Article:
On top of this, all pledges of allegiance are made to al-Baghdadi directly, not the group itself, and, in the event of his death, they are not binding. Hence, all those currently fighting for or supporting Isis would have to re-pledge allegiance to the new candidate, and it is very unlikely that all those allegiant to al-Baghdadi would coalesce behind the one designated to replace him. As such, we can be fairly confident that, while Isis would survive al-Baghdadi’s death, it would do so with greatly depleted ranks.
It is important to recognise that, even if the top echelons of the Isis leadership were eradicated tomorrow and the group fragmented into several constituent parts, the crisis in Iraq and Syria would continue to on the path it is now. After all, just as when other jihadist groups have lost leaders in the past, the ideology that drives Isis would continue to exist. Its present adherents would not retract their belief system overnight. As is stressed in Quilliam’s recent report on Isis, an idea cannot be bombed into obscurity and, hence, the group and the goals that motivate it, would not simply evaporate.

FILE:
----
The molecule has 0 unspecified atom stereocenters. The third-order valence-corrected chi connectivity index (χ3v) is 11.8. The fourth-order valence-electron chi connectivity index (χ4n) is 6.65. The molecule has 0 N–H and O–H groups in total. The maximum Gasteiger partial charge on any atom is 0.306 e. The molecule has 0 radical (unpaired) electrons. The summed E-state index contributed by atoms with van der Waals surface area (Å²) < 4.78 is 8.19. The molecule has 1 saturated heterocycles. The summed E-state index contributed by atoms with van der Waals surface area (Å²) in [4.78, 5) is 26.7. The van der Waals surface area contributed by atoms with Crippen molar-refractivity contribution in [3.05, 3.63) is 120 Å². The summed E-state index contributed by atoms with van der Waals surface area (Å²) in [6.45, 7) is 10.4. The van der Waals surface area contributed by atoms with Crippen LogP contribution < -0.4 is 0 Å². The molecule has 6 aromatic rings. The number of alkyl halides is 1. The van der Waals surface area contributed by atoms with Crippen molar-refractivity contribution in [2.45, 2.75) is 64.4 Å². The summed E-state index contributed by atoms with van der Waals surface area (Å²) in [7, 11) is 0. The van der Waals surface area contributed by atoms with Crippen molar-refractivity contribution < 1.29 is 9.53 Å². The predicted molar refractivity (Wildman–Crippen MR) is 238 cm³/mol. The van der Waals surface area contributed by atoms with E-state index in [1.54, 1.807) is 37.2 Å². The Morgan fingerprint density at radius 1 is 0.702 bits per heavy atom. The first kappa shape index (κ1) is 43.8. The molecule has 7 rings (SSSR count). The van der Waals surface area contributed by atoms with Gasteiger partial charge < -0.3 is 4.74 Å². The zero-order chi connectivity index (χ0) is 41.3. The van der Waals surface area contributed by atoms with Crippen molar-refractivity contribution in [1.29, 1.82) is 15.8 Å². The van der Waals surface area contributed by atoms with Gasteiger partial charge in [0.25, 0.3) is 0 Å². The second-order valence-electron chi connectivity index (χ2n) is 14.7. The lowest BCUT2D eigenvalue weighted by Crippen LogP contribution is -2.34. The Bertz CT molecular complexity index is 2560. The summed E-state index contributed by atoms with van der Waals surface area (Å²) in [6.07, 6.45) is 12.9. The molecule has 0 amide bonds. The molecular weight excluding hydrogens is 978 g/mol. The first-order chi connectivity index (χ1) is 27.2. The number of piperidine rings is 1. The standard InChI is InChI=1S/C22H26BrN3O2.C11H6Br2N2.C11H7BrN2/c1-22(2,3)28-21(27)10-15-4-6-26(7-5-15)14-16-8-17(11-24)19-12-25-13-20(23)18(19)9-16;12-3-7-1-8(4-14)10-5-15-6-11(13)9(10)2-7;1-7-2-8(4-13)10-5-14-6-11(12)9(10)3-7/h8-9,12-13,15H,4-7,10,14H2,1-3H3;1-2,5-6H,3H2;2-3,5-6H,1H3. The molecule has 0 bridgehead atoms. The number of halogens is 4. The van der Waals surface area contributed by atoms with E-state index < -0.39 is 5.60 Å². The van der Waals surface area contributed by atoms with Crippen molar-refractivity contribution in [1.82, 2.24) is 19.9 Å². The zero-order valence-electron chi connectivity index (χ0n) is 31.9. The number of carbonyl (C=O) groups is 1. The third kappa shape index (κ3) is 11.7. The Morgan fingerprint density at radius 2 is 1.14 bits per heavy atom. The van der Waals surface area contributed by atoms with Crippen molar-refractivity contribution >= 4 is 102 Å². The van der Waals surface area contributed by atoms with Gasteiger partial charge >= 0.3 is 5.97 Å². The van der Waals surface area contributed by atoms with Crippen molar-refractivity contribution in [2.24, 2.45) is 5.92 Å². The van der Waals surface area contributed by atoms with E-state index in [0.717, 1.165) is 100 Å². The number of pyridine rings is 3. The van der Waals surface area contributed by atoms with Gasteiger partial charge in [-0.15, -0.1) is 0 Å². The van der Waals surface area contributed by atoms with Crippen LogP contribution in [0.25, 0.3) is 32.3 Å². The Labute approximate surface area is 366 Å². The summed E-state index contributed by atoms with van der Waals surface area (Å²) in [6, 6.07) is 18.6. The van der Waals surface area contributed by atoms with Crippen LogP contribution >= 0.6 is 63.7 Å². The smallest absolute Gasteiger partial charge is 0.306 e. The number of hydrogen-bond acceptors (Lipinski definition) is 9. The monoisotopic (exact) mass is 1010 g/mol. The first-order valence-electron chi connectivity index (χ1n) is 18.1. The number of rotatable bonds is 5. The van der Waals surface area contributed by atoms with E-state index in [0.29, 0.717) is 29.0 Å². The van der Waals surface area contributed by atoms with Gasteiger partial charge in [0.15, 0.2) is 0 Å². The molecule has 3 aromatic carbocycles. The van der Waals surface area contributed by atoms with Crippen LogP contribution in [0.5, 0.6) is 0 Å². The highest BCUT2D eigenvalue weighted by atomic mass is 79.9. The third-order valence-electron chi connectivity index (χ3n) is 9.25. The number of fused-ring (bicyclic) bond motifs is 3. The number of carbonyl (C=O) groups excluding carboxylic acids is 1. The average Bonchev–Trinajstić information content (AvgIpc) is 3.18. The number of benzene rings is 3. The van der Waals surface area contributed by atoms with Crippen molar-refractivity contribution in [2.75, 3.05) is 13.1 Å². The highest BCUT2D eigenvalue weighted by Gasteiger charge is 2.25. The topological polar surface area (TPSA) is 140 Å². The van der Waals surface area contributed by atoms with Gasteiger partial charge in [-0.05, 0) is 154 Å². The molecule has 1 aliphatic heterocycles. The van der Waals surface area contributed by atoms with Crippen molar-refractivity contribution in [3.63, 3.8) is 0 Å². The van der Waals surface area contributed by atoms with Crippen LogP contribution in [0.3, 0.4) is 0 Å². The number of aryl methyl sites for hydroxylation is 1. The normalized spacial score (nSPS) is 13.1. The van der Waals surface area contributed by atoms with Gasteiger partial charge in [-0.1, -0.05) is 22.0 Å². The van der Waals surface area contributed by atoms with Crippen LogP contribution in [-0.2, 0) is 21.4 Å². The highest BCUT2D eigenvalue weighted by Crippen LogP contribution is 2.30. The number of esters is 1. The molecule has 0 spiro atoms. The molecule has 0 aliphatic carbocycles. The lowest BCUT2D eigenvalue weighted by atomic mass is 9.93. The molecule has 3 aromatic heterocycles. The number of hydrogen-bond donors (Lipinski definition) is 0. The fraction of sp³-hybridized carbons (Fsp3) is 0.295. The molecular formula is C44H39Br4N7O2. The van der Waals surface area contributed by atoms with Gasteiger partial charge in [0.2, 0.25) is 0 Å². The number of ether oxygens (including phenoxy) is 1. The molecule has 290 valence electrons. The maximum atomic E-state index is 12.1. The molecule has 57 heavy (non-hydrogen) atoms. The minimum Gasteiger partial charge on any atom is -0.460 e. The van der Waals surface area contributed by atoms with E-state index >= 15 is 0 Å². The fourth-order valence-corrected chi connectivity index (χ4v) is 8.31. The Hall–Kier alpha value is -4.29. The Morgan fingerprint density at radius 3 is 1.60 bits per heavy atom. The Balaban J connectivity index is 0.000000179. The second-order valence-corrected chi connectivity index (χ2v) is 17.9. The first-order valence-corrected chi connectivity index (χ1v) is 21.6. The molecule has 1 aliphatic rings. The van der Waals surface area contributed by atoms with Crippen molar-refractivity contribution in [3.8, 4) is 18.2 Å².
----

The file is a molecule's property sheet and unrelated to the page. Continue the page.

Hence, al-Baghdadi’s death could only be a beginning to the end of the crisis in the Middle East – there is no military solution. It must only be the beginning of a wider political change.
By Charlie Winter
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